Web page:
All S&P 500 Companies But One Disclose Some Sustainability Activity

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A female technician performs a walking inspection through The Desert Water Agency fixed solar array in Palm Springs. Photograph by Mark Gamba/Gallery Stock

Bloomberg BNA -- Almost all of the top 500 publicly traded U.S. companies annually disclose information on their sustainability performance, but very few combine sustainability and financial performance data, according to a report released April 29 by the Investor Responsibility Research Center Institute (IRRCI) and the Sustainable Investments Institute (SI2).

All but one of the Standard & Poor's 500 companies made at least one sustainability-related disclosure in 2012, according to Integrated Financial and Sustainability Reporting in the United States.

The report looks at corporate sustainability reporting in the United States in 2012 in voluntary reports as well as Securities and Exchange Commission filings.

The banking company Zions Corp. is the only company that did not disclose any sustainability-related information in 2012, according to the report.

Only seven companies, or 1.4 percent, of the S&P 500 combined sustainability and financial reporting in a practice called integrated reporting in 2012, the report states. The seven companies that included a statement on integrated reporting in their 2012 reports are American Electric Power, Clorox, Dow Chemical, Eaton, Ingersoll Rand, Pfizer, and Southwest Airlines.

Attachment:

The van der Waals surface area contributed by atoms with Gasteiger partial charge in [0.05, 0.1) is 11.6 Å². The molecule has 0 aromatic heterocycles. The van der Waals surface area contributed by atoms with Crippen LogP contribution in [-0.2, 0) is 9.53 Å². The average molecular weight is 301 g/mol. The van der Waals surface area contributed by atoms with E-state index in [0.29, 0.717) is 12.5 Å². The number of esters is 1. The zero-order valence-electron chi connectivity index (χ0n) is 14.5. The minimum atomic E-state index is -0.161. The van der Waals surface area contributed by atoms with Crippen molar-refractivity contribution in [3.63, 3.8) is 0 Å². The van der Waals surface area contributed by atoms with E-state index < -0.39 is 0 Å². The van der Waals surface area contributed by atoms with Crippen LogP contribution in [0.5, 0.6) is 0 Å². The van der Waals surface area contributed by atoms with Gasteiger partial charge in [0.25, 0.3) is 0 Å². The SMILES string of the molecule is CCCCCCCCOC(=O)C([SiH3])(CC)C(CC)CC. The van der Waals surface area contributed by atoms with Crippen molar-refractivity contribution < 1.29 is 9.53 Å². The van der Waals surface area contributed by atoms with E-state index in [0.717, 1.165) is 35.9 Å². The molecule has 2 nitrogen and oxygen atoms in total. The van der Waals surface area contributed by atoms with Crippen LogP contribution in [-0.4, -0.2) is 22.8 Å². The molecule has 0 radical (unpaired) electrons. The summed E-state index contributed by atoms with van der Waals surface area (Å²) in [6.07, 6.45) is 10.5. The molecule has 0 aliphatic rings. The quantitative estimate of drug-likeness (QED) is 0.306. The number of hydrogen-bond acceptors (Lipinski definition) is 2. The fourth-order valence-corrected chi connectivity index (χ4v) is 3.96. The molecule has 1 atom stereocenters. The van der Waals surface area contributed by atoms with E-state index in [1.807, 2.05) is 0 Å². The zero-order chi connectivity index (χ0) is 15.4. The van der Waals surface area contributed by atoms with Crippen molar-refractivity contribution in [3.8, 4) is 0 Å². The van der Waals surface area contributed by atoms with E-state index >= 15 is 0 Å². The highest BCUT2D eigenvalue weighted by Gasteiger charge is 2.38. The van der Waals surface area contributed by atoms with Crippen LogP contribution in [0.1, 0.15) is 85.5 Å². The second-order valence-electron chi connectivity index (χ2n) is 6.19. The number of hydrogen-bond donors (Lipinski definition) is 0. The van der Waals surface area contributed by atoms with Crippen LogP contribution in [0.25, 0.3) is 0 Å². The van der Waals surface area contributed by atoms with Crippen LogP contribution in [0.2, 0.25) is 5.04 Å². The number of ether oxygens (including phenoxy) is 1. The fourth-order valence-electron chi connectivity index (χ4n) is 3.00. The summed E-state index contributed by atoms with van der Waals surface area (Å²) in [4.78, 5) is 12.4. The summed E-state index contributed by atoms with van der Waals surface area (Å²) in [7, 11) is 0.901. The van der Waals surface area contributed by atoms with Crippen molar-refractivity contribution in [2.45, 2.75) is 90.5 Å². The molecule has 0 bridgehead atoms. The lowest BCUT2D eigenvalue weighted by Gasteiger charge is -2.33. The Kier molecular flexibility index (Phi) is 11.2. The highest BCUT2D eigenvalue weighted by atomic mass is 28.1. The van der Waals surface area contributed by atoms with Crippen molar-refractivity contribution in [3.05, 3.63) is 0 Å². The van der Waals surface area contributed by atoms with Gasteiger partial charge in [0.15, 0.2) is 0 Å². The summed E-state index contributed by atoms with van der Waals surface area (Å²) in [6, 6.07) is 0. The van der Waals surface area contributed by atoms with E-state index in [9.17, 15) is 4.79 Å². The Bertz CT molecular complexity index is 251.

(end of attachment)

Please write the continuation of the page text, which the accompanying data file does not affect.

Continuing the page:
Of the companies studied, 74 percent placed a dollar figure on at least one sustainability-related initiative.

Environmental Management Top-Cited Issue

The study found that 68 percent of companies disclosed information about environmental management in their annual reports. These disclosures include money spent on environmental controls as well as cleanup and remediation costs from environmental spills.

Sixty-six percent of companies discussed climate change, which includes listing energy and fuel-efficiency efforts as well as investments in renewable energy and low-carbon technologies. Companies mentioned potential U.S. regulation on climate change and stakeholder concern about climate change in their reports, the study states.

Related:

A total of 63 percent of companies discussed hazardous waste, which includes toxic air emissions. Companies listed risks related to hazardous waste in their annual 10-K filings, and mentioned pending litigation, as well as risk mitigation efforts related to hazardous waste, the study says. Hazardous waste was the most common topic for which companies placed a dollar amount on their activities.

Of the companies studied, 49 percent addressed waste management, including efforts to reduce packaging and shift manufacturing operations toward producing zero landfill waste.

Thirty-nine percent of companies mentioned water use, the study states. Companies primarily viewed water as a cost or potential risk due to scarcity. Several companies with water-intensive manufacturing completed or started assessments in 2012 studying the current and future demand, availability, and risks of water use.

Less than half, or 43.4 percent, of companies linked executive compensation to some type of sustainability criteria, the study finds.

Companies also discussed product ingredients, workplace diversity, board independence, human rights, and other issues in their reports.

Anecdotal Evidence Provided

Many companies are providing anecdotal evidence of the links between sustainability and financial performance, but are not yet making financial estimates of their sustainability efforts, said Peter DeSimone, deputy director of Si2 and one of the report's authors.

Doing so will help companies and investors see how sustainability initiatives impact financial performance, he said.

The International Integrated Reporting Council and the Sustainability Accounting Standards Board are both currently developing methods for companies to disclose integrated sustainability and financial performance data.

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